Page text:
In my last article, I described hunting in Namibia. In this article, I plan to discuss hunting conditions in Zimbabwe. Even though the two countries are located relatively close to each other, each country presents vastly different hunting opportunities and challenges.
Zimbabwe is a medium sized country, larger than California but smaller than Namibia, and is located in southeastern Africa. The country is bordered to South Africa to the south, Botswana to the west, Zambia to the north and Mozambique to the east. Shona is the most common language spoken in Zimbabwe. Nonetheless, many people speak English and English is used during most official business.
Zimbabwe has no official hunting season; it is legal to hunt there 365 days a year. However, due to the weather, the winter months of June, July and August are the most popular for hunters. The “wet season” in Zimbabwe generally runs from November to March and this coincides with the hottest time of year as well. Temperatures vary across the country with the higher elevations typically being significantly cooler than the lower elevations.
My father and I hunted the Limpopo valley during February, which was the only time I had available to hunt due to conflicts with work, and it was extremely hot and humid. The cooler days typically had highs around 80-85°F and the hottest temperature we experienced was 113°F in the shade. Luckily, it rained every few days and the temperatures would significantly cool down after it rained. Fortunately, the hunt was very successful in spite of the less than ideal conditions. However, due to the oppressive weather, I would not recommend hunting the low veld during the summer there unless you had no other choice. The temperatures in that same area during the winter are usually a much more comfortable 50-70°F.
The center of Zimbabwe is an elevated plateau. The Zambezi Valley in the north and the Limpopo Valley in the south are both considerably lower in elevation than the central plateau, while the Eastern Highlands are somewhat higher in elevation. Vegetation also varies across the country. Most of the country is a savannah ecosystem and the Baobab Tree is a very common sight. However, the portions of the country with more rainfall support pretty thick forests.
|Giraffe in the Limpopo Valley|
On my hunt in the Limpopo Valley, I encountered very thick brush which significantly cut down on the distance I could identify game at; there were some areas where the bush was so thick I couldn’t see even five yards ahead. This made for some very close encounters with game: my father shot a buffalo at less than 10 yards! However, a big reason that the bush was so thick was that we were hunting during the rainy season. During the winter, the bush would have been significantly thinner there and visibility correspondingly increased.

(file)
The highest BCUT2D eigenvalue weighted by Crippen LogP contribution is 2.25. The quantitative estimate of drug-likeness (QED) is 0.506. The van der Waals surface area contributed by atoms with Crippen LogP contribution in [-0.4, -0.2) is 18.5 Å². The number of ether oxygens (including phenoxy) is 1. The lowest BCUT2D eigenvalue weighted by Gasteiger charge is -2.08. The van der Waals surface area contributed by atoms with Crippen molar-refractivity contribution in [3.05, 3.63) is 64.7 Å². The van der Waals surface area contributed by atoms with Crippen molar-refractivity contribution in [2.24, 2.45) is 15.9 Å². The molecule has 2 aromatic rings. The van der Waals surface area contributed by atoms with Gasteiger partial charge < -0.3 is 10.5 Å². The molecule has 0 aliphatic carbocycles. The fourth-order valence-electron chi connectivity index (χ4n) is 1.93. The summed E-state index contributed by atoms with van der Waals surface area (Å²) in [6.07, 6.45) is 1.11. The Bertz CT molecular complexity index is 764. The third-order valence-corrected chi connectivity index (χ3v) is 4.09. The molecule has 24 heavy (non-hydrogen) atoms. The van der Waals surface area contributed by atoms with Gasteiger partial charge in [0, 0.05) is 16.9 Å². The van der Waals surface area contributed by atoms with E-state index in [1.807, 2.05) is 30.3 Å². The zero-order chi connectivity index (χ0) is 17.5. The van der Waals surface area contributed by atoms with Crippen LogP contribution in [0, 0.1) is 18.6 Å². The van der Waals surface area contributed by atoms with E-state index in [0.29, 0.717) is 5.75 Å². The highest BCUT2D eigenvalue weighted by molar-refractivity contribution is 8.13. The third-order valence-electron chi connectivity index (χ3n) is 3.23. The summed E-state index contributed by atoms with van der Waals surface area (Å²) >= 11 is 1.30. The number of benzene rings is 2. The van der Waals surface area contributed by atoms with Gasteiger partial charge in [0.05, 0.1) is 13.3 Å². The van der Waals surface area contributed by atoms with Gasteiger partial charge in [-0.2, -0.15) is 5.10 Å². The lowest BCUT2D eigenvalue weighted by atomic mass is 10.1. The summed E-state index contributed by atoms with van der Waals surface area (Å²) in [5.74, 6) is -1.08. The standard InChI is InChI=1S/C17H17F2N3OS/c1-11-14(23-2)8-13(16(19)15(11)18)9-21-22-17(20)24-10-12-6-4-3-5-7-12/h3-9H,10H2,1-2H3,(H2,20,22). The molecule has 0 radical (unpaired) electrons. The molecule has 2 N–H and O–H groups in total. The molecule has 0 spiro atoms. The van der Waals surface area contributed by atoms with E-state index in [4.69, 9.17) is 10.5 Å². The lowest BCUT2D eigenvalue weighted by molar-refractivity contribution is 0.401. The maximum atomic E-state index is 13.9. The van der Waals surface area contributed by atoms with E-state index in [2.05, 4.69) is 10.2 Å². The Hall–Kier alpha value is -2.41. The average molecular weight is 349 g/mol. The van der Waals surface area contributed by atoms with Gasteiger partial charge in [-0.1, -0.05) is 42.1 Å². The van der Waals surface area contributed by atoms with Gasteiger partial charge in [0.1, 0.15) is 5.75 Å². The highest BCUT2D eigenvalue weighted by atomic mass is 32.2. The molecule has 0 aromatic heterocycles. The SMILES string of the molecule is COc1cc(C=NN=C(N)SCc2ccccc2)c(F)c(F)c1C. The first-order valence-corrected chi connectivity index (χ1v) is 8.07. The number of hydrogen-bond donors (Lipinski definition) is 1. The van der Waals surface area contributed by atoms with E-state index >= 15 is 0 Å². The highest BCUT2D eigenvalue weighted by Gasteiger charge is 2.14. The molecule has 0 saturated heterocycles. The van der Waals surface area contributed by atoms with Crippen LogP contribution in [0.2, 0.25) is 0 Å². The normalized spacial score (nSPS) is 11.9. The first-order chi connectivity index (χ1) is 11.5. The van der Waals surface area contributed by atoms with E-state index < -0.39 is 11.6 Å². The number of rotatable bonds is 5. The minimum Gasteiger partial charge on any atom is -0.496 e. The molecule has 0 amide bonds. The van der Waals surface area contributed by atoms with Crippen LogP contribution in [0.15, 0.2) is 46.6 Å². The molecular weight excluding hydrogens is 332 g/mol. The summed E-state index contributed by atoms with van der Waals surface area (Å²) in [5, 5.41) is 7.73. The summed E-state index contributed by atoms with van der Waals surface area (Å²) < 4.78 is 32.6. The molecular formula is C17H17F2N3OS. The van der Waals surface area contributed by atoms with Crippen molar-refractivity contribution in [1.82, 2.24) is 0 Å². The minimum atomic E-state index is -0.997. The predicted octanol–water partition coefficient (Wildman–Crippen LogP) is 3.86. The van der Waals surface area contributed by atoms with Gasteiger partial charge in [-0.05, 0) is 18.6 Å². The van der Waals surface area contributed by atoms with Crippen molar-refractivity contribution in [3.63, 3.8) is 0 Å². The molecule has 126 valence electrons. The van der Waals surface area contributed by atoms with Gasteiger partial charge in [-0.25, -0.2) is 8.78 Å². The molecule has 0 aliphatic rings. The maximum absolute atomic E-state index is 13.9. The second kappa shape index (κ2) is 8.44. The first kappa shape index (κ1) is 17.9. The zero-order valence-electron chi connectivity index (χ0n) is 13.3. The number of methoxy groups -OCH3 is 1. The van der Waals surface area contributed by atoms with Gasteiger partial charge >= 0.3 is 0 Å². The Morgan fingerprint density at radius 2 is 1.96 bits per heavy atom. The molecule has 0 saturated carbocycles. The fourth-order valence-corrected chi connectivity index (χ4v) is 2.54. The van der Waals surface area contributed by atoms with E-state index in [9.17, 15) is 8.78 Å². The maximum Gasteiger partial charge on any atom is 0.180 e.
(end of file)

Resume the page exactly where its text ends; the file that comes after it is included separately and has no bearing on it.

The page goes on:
In order to travel to Zimbabwe from the United States one must travel through either the United Kingdom or South Africa, with South Africa being the more common choice. From South Africa, one can fly into Harare, Victoria Falls, or Bulawayo. Another option is to drive across the border into Zimbabwe. There are a number of major airlines which offer service into Zimbabwe including Lufthansa, Delta Airlines, South African Airways, British Airways, and Air Zimbabwe.
My personal recommendation is to fly through South Africa. Delta Airlines offers a direct flight from Atlanta to Johannesburg for a reasonable price. It is an extremely long flight (over 16 hours) but going that route avoids the hassle of a layover in Europe. Since we were hunting in the Limpopo Valley in southern Zimbabwe, we flew on a regional airliner from Johannesburg to Polokwane in north eastern South Africa. Once there, the PH we were hunting with picked us up and drove us across the border to the hunting concession.
Unfortunately, Zimbabwe has experienced a significant amount of turmoil in the last decade. The government has been accused of widespread corruption, election fraud, and numerous human rights violations. The country that once used to be called the “bread basket of Africa” now has difficulty feeding its citizens. In 2007-2009 the country suffered from severe hyperinflation which only stopped when the country switched to using the South African Rand, the Pound Sterling, the Euro and the United States Dollar instead of the Zimbabwean dollar. Understandably, many foreign tourists are reluctant to visit the country under these conditions.